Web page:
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MakendranG
MakendranG

Posted on • Originally published at makendran.hashnode.dev on

Configuring an Azure function behind a NAT gateway to restrict outgoing IP addresses

Introduction

Azure Virtual Network Address Translation is a fully managed and resilient PaaS offering from Azure that simplifies outbound connectivity to virtual networks. You can define a virtual network egress connection to one or more subnets of a virtual network using a single public IP or a public IP prefix resource, or a combination of both. Once configured, traffic is routed through the NAT gateway without a custom route table.

Use of Azure NAT

If your application requires a static IP address or range of IP addresses when sending traffic over the Internet or to a remote endpoint, Azure NAT is an easy solution to meet these requirements. Similar functionality can be achieved using a load balancer but using a NAT gateway makes it easy to configure and manage traffic flows without much effort. NAT uses Port NAT and is the recommended solution when deploying solutions in Azure.

In this article, you'll understand how to configure an Azure function behind a NAT gateway to restrict outgoing IP addresses.

Create an Azure virtual network using function subnets

An Azure virtual network is the building block for secure communication between Azure resources, the Internet, and an on-premises network. It provides features such as network traffic filtering, routing, DDoS protection, and integration with other Azure services.

  • In the Azure portal, enter virtual networks in the top search box and click Virtual Networks under Services.

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  • To create a new virtual network resource, click the Create Virtual Network button in the middle of the window.

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  • In the Create virtual network box that appears, enter the following values in the Default tab.

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  • Click Next: View the network IP addresses and IPv4 address space.

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  • On the same page, click + Add Subnet, click Add Subnet in the pop-up window, enter the following information, and then click Add.

Subnet Name: function-subnet Subnet address range: 10.0.1.0/24

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You will use this private subnet to configure a NAT gateway to control traffic flow to the Azure Function.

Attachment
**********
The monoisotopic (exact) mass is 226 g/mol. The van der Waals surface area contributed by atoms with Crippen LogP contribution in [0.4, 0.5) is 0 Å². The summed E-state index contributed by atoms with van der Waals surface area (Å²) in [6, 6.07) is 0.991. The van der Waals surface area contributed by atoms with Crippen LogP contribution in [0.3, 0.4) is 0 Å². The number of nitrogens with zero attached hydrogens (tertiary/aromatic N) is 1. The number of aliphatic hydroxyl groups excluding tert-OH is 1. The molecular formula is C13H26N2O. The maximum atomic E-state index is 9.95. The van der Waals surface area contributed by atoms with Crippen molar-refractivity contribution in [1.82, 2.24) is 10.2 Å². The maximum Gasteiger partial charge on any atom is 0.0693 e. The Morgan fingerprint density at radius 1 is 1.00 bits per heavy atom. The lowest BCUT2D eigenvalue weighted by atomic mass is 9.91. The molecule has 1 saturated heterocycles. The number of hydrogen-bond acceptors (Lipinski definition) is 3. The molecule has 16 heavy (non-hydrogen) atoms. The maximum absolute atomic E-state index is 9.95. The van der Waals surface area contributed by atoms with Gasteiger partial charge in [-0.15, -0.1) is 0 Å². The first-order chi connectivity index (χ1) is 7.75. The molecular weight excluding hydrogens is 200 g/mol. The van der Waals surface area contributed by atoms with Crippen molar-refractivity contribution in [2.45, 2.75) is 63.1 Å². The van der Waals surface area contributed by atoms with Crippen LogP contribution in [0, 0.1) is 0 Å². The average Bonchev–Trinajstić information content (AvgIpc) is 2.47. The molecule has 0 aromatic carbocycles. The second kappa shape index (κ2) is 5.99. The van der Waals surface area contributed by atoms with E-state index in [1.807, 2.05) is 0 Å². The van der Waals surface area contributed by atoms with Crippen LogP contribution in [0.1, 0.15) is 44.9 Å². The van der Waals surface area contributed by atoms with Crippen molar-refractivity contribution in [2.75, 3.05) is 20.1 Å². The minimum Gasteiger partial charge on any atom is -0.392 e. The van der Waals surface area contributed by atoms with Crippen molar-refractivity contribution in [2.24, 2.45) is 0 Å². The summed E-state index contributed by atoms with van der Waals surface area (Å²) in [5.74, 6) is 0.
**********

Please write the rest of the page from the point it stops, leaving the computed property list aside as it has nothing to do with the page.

• Click Next: Security and review the configuration.

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  • Click Review + Create to review the settings, then click Create to begin creating your virtual network resource.

Create a premium Azure Function app

Azure Functions is a serverless computing service in Microsoft Azure. You can deploy your code using Azure Functions without worrying about the servers your code will run on. Azure features three basic hosting services, including consumer plans, premium plans, and dedicated plans. All three plans come with unique offerings and limitations, including scalability, security, network connectivity, and support for custom images.

  • In the Azure portal, enter Function App in the top search box and select Function App under Services.

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  • Click Create a function app in the center of the screen and enter the following values in the Basics tab of the Create Function App window.

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  • Click on the Monitoring tab and make sure it is set to No.

  • Click the Review + Create tab and click the Create.

Create an HTTP trigger function to display the outgoing IP

There are several ways to create and deploy Azure Functions. In production, you can set up a deployment mechanism that allows Azure Functions to pull the latest version of your code from your version control system. Function apps provide different types of functions, including HTTP triggers, Timer triggers, Cosmos DB triggers, Blob storage triggers and Queued storage triggers.

  • In the top search bar of the Azure portal, search for the function app which was created earlier.

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  • To see your Outbound IP addresses and Additional Outbound IP Addresses, click the Properties button under Settings in the left panel menu.

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The IP addresses listed here are used by the platform as the source IP address when sending HTTP requests or feature-generated traffic.

  • Select Functions from the left panel menu and click + Create.

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  • Select the HTTP trigger from the Template to use.

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  • Enter OutboundIP in the New function name field. When you're done, click Create.

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  • Click Code + Test from the left menu options and replace the editor code with the following code snippet.